René Magritte • Painting, 1940, 102×81 cm
About the artwork
This artwork was added since it is referred to in the materials below
Art form: Painting
Subject and objects: Allegorical scene
Style of art: Surrealism
Technique: Oil
Materials: Canvas
Date of creation: 1940
Size: 102×81 cm
Artwork in selections: 54 selections

Description of the artwork «Homesickness»

"Homesickness" - undoubtedly one of the most intimate and emotionally explicit works of Rene Magritte. This can even be judged by the title: instead of choosing something traditionally whimsical and surreal, the artist names the canvas short and honest, which reflects his feelings at the time of painting.

In 1940, Belgium was captured by the Nazis during World War II, and Magritte had to flee the country. It is easy to assume that in "Homesickness" the artist directly speaks of what he experienced, being practically in exile. However, some art critics believe that there is a deeper meaning in the picture and its name. Homesickness in this case is also the inability to return to childhood, the most carefree and serene period of life. However, the childhood of Rene Magritte himself was like this only up to a certain point. The family often moved, and when the boy was only 13 years old, his mother committed suicide. It was a difficult test for a child on the threshold of adolescence. In 1928, Rene's father also passed away, and his wife Georgette remained the closest person to Magritte. At that time, the couple lived in the suburbs of Paris and were very homesick. After some time, they nevertheless returned to Brussels, and very soon his first fame came to Magritte.

In the second half of the 1930s, Rene Magritte traveled to London, where he unexpectedly fell in love with the young model and surrealist artist Sheila Legg. Not wishing to hurt his wife and arouse her unnecessary suspicions, the artist asked his friend Paul Colinet to spend more time with Georgette. This, quite expectedly, ended in a romance, and at some point Georgette even offered Magritte a divorce.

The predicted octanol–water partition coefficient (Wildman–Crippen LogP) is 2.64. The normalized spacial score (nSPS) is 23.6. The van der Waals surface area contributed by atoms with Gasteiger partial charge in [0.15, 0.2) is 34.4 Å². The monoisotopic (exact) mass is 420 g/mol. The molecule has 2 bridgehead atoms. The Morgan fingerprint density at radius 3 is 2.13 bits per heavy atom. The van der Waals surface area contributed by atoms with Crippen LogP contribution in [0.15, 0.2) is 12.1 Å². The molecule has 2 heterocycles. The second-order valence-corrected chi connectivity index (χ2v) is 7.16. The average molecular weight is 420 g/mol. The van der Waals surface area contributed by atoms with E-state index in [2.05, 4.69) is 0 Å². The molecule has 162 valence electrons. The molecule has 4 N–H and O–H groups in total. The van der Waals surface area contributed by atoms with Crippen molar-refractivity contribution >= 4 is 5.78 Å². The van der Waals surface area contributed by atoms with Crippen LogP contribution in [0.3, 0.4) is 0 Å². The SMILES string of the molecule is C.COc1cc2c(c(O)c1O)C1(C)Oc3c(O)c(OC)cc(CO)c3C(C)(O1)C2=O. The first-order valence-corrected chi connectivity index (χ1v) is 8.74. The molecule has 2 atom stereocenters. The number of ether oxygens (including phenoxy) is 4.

And so it happened that in 1940 the artist found himself not only far from home, but also from his beloved woman, who refused to go with him. Magritte spent three months in Carcassonne, France, in the company of the poets Paul Eluard and Louis Scutener. And then he wrote "Longing for the Homeland", in which he depicted, as art critics believe, himself in the form of a lonely angel on the bridge. One can only assume what gloomy thoughts swarmed in the head of a person, metaphorically “thrown from heaven to earth”, left without a home and without a dear soul. Some experts believe that in this picture, the lion, with its back to the angel, indifferent and indifferent, symbolizes Georgette, and the composition as a whole - the tense relationship between the spouses at that time.

Author: Evgenia Sidelnikova